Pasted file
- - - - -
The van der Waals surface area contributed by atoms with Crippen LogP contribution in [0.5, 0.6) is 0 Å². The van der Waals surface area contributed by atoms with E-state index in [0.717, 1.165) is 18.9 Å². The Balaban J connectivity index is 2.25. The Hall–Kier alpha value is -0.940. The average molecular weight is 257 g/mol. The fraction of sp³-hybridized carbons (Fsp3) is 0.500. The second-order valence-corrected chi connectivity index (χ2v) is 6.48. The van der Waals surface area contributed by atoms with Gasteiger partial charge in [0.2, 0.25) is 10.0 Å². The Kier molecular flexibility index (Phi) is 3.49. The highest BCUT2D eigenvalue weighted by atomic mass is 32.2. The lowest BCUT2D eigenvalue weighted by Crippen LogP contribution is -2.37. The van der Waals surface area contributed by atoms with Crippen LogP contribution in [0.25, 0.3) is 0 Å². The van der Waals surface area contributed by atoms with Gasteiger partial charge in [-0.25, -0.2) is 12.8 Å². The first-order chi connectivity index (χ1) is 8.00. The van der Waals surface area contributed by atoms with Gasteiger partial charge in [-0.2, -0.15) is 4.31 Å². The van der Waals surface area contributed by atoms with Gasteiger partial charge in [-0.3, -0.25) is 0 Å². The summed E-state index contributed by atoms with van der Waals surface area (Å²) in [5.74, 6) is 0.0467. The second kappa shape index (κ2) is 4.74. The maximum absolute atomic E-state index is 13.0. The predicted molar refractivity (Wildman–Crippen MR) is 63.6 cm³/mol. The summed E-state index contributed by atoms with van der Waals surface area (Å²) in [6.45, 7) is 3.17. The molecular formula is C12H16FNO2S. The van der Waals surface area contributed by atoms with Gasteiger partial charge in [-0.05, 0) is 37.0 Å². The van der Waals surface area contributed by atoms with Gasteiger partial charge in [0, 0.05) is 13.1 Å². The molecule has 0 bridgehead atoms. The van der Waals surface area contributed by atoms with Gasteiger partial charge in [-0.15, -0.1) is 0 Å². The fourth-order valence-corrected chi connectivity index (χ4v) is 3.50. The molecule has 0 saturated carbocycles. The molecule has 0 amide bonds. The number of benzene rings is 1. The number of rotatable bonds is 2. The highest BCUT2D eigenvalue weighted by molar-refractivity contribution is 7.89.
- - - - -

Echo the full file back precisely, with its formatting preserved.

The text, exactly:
The van der Waals surface area contributed by atoms with Crippen LogP contribution in [0.5, 0.6) is 0 Å². The van der Waals surface area contributed by atoms with E-state index in [0.717, 1.165) is 18.9 Å². The Balaban J connectivity index is 2.25. The Hall–Kier alpha value is -0.940. The average molecular weight is 257 g/mol. The fraction of sp³-hybridized carbons (Fsp3) is 0.500. The second-order valence-corrected chi connectivity index (χ2v) is 6.48. The van der Waals surface area contributed by atoms with Gasteiger partial charge in [0.2, 0.25) is 10.0 Å². The Kier molecular flexibility index (Phi) is 3.49. The highest BCUT2D eigenvalue weighted by atomic mass is 32.2. The lowest BCUT2D eigenvalue weighted by Crippen LogP contribution is -2.37. The van der Waals surface area contributed by atoms with Crippen LogP contribution in [0.25, 0.3) is 0 Å². The van der Waals surface area contributed by atoms with Gasteiger partial charge in [-0.25, -0.2) is 12.8 Å². The first-order chi connectivity index (χ1) is 8.00. The van der Waals surface area contributed by atoms with Gasteiger partial charge in [-0.2, -0.15) is 4.31 Å². The van der Waals surface area contributed by atoms with Gasteiger partial charge in [-0.3, -0.25) is 0 Å². The summed E-state index contributed by atoms with van der Waals surface area (Å²) in [5.74, 6) is 0.0467. The second kappa shape index (κ2) is 4.74. The maximum absolute atomic E-state index is 13.0. The predicted molar refractivity (Wildman–Crippen MR) is 63.6 cm³/mol. The summed E-state index contributed by atoms with van der Waals surface area (Å²) in [6.45, 7) is 3.17. The molecular formula is C12H16FNO2S. The van der Waals surface area contributed by atoms with Gasteiger partial charge in [-0.05, 0) is 37.0 Å². The van der Waals surface area contributed by atoms with Gasteiger partial charge in [0, 0.05) is 13.1 Å². The molecule has 0 bridgehead atoms. The van der Waals surface area contributed by atoms with Gasteiger partial charge in [-0.15, -0.1) is 0 Å². The fourth-order valence-corrected chi connectivity index (χ4v) is 3.50. The molecule has 0 saturated carbocycles. The molecule has 0 amide bonds. The number of benzene rings is 1. The number of rotatable bonds is 2. The highest BCUT2D eigenvalue weighted by molar-refractivity contribution is 7.89.